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I am looking at a homework problem I turned in and the posted solution and I still am having trouble making sense of the question.

Given two vectors:

$v_1$ = $\begin{bmatrix}1 \\ 0 \\ 1\end{bmatrix}$ $\>$$\>$ $v_2$ = $\begin{bmatrix}0 \\ -1 \\ 1\end{bmatrix}$

a) use the Gram-Schmidt procedure to perform orthonormalization on the basis {$v_1$,$v_2$}.

I was able to do this with the result of:

$q_1$ = $\frac{1}{\sqrt{2}}$ $\begin{bmatrix}1 \\ 0 \\ 1\end{bmatrix}$ $\>$$\>$ $q_2$ = $\frac{1}{\sqrt{1.5}}$$\begin{bmatrix}\frac{-1}{2} \\ -1 \\ \frac{1}{2}\end{bmatrix}$

b) Express the new basis in terms of the old basis

However, here I get turned around. How do I generate the change of basis matrix Q that will transform from $v_i$ to $q_i$ and back?

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  • $\begingroup$ The given expression for $q_2$ is wrong. $q_2$ is not orthogonal to $q_1$ and does not have unity norm. $\endgroup$ – Math Lover Sep 17 '17 at 19:34
  • $\begingroup$ You are right, I had a typo for the q2 matrix which I just changed. $\endgroup$ – varlotbarnacle Sep 17 '17 at 19:38
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The second part of the question asks you to find scalars $a_{ij}$ such that $q_1=a_{11}v_1+a_{12}v_2$ and $q_2=a_{21}v_1+a_{22}v_2$. The Gram-Schmidt process that you just performed gives you a way to find these coefficients. You just have to save some information from the steps you took.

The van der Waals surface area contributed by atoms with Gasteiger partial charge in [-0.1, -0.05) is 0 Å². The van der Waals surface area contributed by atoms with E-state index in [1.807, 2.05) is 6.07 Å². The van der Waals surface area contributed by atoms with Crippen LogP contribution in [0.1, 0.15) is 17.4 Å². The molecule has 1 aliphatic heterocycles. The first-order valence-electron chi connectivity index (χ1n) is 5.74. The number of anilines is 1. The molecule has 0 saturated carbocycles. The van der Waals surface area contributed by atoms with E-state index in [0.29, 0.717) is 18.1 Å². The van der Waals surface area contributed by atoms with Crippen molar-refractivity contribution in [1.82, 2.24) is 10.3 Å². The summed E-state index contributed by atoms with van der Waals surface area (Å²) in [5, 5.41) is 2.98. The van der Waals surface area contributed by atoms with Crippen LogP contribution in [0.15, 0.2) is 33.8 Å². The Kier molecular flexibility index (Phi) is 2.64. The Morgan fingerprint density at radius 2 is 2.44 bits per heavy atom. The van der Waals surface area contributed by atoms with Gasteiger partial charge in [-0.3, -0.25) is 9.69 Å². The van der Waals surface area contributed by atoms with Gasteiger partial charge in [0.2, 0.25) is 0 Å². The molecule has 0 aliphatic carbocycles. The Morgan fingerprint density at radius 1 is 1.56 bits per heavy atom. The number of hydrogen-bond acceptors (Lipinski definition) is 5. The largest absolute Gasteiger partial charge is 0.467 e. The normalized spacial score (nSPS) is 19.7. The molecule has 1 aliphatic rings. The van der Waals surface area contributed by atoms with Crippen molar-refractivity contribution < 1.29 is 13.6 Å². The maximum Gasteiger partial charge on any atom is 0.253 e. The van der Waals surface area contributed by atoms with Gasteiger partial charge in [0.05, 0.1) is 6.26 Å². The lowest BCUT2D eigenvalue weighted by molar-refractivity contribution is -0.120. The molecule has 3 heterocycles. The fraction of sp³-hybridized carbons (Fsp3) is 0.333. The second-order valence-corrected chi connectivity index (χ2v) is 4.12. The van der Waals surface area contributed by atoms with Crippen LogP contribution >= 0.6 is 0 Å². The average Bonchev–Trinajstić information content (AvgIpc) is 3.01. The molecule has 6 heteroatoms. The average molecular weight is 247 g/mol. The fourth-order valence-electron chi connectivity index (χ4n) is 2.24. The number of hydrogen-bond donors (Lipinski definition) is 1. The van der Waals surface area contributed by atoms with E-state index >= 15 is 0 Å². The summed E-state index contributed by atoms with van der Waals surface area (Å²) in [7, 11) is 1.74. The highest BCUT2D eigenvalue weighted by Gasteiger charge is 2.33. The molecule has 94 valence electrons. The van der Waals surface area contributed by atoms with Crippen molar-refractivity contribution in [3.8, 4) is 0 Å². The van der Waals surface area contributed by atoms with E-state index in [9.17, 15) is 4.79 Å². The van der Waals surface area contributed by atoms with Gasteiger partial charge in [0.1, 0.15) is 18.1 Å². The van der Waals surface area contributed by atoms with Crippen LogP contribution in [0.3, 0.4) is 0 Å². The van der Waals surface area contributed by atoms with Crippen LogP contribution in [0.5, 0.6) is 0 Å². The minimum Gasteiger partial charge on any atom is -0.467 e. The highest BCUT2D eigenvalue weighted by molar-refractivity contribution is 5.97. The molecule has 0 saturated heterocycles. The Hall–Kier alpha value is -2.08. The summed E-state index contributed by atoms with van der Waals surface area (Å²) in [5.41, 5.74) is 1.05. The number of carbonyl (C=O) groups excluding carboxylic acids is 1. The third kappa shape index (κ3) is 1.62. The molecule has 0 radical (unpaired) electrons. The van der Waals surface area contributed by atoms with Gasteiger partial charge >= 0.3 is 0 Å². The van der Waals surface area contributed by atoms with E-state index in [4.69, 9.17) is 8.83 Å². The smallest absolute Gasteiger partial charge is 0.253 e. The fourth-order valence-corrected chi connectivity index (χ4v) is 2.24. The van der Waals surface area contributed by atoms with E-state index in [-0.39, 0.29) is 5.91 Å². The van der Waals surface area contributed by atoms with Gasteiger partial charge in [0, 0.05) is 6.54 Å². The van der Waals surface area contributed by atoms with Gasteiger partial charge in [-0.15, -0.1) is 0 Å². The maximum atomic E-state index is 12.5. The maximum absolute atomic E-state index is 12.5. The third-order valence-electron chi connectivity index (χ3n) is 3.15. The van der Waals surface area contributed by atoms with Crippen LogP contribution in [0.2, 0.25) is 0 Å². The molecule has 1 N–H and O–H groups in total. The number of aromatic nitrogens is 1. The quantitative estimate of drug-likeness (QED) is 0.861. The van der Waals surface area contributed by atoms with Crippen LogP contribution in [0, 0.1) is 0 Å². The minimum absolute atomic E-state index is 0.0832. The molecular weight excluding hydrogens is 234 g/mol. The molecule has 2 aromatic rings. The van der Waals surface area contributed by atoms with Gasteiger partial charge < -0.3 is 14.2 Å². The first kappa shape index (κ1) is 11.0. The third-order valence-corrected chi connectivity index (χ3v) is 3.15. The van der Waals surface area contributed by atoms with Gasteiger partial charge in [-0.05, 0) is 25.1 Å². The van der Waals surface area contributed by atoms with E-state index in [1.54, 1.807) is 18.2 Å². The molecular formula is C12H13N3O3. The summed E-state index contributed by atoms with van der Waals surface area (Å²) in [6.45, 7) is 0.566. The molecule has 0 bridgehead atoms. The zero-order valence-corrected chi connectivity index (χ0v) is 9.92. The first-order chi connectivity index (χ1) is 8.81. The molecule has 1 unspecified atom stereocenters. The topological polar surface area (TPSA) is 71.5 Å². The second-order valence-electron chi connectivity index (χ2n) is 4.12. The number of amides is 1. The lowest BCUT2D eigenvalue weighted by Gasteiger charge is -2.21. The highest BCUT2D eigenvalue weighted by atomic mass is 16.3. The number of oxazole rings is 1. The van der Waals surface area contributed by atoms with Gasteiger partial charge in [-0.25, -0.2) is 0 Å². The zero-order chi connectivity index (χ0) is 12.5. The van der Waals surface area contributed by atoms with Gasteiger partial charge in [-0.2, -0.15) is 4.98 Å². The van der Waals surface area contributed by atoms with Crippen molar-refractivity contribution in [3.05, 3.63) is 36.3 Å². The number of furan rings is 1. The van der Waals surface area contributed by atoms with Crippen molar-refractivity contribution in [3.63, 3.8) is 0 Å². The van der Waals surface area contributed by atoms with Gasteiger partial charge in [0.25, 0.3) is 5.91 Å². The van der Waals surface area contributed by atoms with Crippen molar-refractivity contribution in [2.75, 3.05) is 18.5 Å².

You no doubt began by setting $q_1={1\over\|v_1\|}v_1$, so obviously $a_{11}={1\over\|v_1\|}$ and $a_{12}=0$. When computing $q_2$, you would first have computed $$w_2=v_2-(v_2\cdot q_1)q_1=v_2-{v_2\cdot v_1\over v_1\cdot v_1}v_1$$ and then normalized the result. It should be clear, then, that the remaining two coefficients $a_{21}$ and $a_{22}$ that you’re looking for are the coefficients of $v_1$ and $v_2$ in the right-hand side above, divided by $\|w_2\|$.

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  • $\begingroup$ With this I get $\begin{bmatrix} q_1 & q_2 \end{bmatrix}$ = $\begin{bmatrix} v_1 & v_2 \end{bmatrix}$ $\begin{bmatrix} \frac{1}{\sqrt{2}} & 0 \\ 0 & \frac{1}{\sqrt{1.5}} \end{bmatrix}$ But this is not the correct answer. I am missing the $Q_{12}$ component $\endgroup$ – varlotbarnacle Sep 18 '17 at 12:42
  • $\begingroup$ @varlotbarnacle Yes, you’re obviously missing a coefficient. Take another careful look at the equation for $w_2$ above. It involves both $v_1$ and $v_2$, so you should be getting two coefficients from that, not one. $\endgroup$ – amd Sep 18 '17 at 18:31
  • $\begingroup$ Okay, if I take the coefficient of $v_1$ and the coefficient from $v_2$ in the equation $w_2$ and then divide by the norm of $w_2$ for each vector $v_i$ I get the resulting Q matrix: $\begin{bmatrix} \frac{1}{\sqrt{2}} & \frac{-1}{\sqrt{6}} \\ 0 & \frac{1}{\sqrt{1.5}} \end{bmatrix}$ This matches the posted solution. Thanks for all the help! $\endgroup$ – varlotbarnacle Sep 18 '17 at 19:03
  • $\begingroup$ @varlotbarnacle Looks good. Note that the change-of-basis matrix for a basis that you’ve orthonormalized via G-S will always be triangular. $\endgroup$ – amd Sep 18 '17 at 21:30

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